Murtala Ramat Muhammed was born on 8 November 1938 in the ancient city of Kano to Mallam Muhammadu Riskuwa and Malama Uwani Ramatu. His father was a visionary teacher, who saw the importance western education would play, With foresight, he ensured that his son had sound education. Murtala was educated at Kofar Kudu Primary School, Gidan Sarki Primary School and Gidan Makama Primary School all in Kano. From there he proceeded to Kano Middle School (now Rumfa College) Kano. It was from there that he gained admission into Government College (later known as Barewa College) Zaria, where he got his school certificate in 1957.
While in his third year at Government College Zaria, Kaduna, Murtala lost his dearly beloved father in 1953. Young Murtala weathers the storm and went on with determination to complete his secondary education with excellent results. With the completion of his secondary education, Murtala enlisted into the Nigerian Army in 1958.
He attended several courses outside the shores of Nigeria as an officer. Murtala trained at the Royal Military Academy in Teshi, Ghana, Sandhurst Military Academy, England, and School of Signals in Catterick, England. In Sandhurst, England, the Commandant adjudged him as “most intelligent cadet who has worked hard and well to produce an above average result. He is above average in leadership and organizing ability.”After his training, he was commissioned as a second lieutenant in 1961 and assigned to the Nigerian Army Signals that same year. He served with the United Nations Peace Keeping Force in Congo (now Democratic Republic of Congo) as a Lieutenant upon his return to the country after an incisive training programme at Sandhurst, England. Upon his return from Democratic Republic of Congo, he was appointed Aide-de-Camp to the Administrator of the Western Region in Nigeria, where a State of Emergency had been declared. He became the officer-in-charge of the First Brigade Signal Troop in Kaduna, Nigeria in 1963. Apapa, Lagos.
By November 1965, he was made acting Chief of Signals of the Army and in January 1966, he was promoted to Lieutenant Colonel and was the inspector of signals in Lagos. He played a prominent role in the Nigerian civil war, where he led the newly established 2nd Infantry Division for which he was made the first General Officer Commanding in August 1967. In March 1968, he was redeployed to Lagos and was appointed Inspector of Signals. In April 1968 he was promoted a Colonel.
He proceeded to the Joint Service Staff College in England in 1970 and returned in 1971 and in same year was promoted to Brigadier-General in October 1971 after the war. By 7th August 1974, he was appointed by the Head of State, General Yakubu Gowon as the new Federal Commissioner for Communications, which he combined with his military duties as Inspector of Signals at the Army Signals Headquarters in Apapa, Lagos. Following the coup against General Gowon, Murtala Muhammed was appointed as the Head of State and Commander-in-Chief of the Armed Forces of the Federal Republic of Nigeria on 29 July 1975 and was promoted a General in January 1976 with effect from July 1975.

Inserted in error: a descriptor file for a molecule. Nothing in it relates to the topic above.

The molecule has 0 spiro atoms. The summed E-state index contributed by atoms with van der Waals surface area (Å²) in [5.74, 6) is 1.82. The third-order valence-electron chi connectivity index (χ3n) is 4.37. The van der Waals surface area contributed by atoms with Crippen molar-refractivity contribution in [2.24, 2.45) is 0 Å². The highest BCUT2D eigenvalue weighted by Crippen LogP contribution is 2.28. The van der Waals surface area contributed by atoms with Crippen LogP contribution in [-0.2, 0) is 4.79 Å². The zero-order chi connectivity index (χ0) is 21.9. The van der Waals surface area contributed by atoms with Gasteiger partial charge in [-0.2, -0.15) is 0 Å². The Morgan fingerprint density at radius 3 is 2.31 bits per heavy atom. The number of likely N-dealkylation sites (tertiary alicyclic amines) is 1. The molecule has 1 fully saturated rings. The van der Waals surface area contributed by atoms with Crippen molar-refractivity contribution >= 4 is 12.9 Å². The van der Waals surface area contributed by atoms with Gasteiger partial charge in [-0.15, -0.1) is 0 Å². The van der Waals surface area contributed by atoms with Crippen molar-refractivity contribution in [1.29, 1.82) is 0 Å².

Some Legacies of Murtala Muhammed included:
o The creation of seven more states
o Movement of the Federal Capital from Lagos to the present Federal Capital Territory, Abuja, a more central part of the country.
o The drafting of a new constitution
o Played a prominent role in ending apartheid in South Africa
o Liberation of African countries like Angola and Zimbabwe
o The organisation of states and national elections as prelude to a return to democratic rule on 1st October 1979
Murtala Muhammed Role in Ending Apartheid in South Africa and Liberation of Other African Nations
The government of General Murtala Muhammed played a prominent role in the direction of Nigeria’s foreign policy. He made his government’s stance known on apartheid in South Africa, the conflict in Angola and the parlous state that Africa found itself post-independence. General Murtala thus brought Africa’s most populous and one of its richest nations out of its erstwhile vacillating approach to African and foreign issues to play a more active role. Guided by pragmatism, this energetic feature of Nigeria’s diplomacy has continued even after the death of Murtala Muhammed.
Without General Murtala Muhammed, the eventual liberation of Angola, Zimbabwe, and South Africa would not have been achieved when it was. Murtala Muhammed laid the foundation, set the ball rolling and threw down the gauntlet to all those that supported tyranny and apartheid in the nations of southern Africa.
His extraordinary and dynamic foreign policy vis a vis the total liberation of our brother African nations and his unrelenting opposition and resistance to apartheid in South Africa and Rhodesia (as it was then) continued under the able leadership of his second in command, General Olusegun Obasanjo after he took over as Head of State on February 14th, 1976.
His administration has been characterised as a watershed in Nigeria’s history and his astute handling of state affairs seen as a standard in Leadership.
His wife, a Yoruba woman (with partly Fulani roots), Mrs. Hafsat Ajoke Muhammed said they met in 1961 while she was studying at the School of Dental Hygiene in Lagos. He proposed to her and they got married in Kaduna in 1963 after her studies with the union producing 6 children.
Murtala Muhammed was assassinated on February 13, 1976 in an abortive coup en route his office at Dodan Barracks Lagos.
Murtala in his service to the nation received several awards namely Forces Service Star (FSS)Forces Service Star (Nigeria), General Service Medal (GSM) General Service Medal (Nigeria), Meritorious Service Star (MSS), National Service Medal (NSM) National Service Medal (Nigeria), Republic Medal (RM).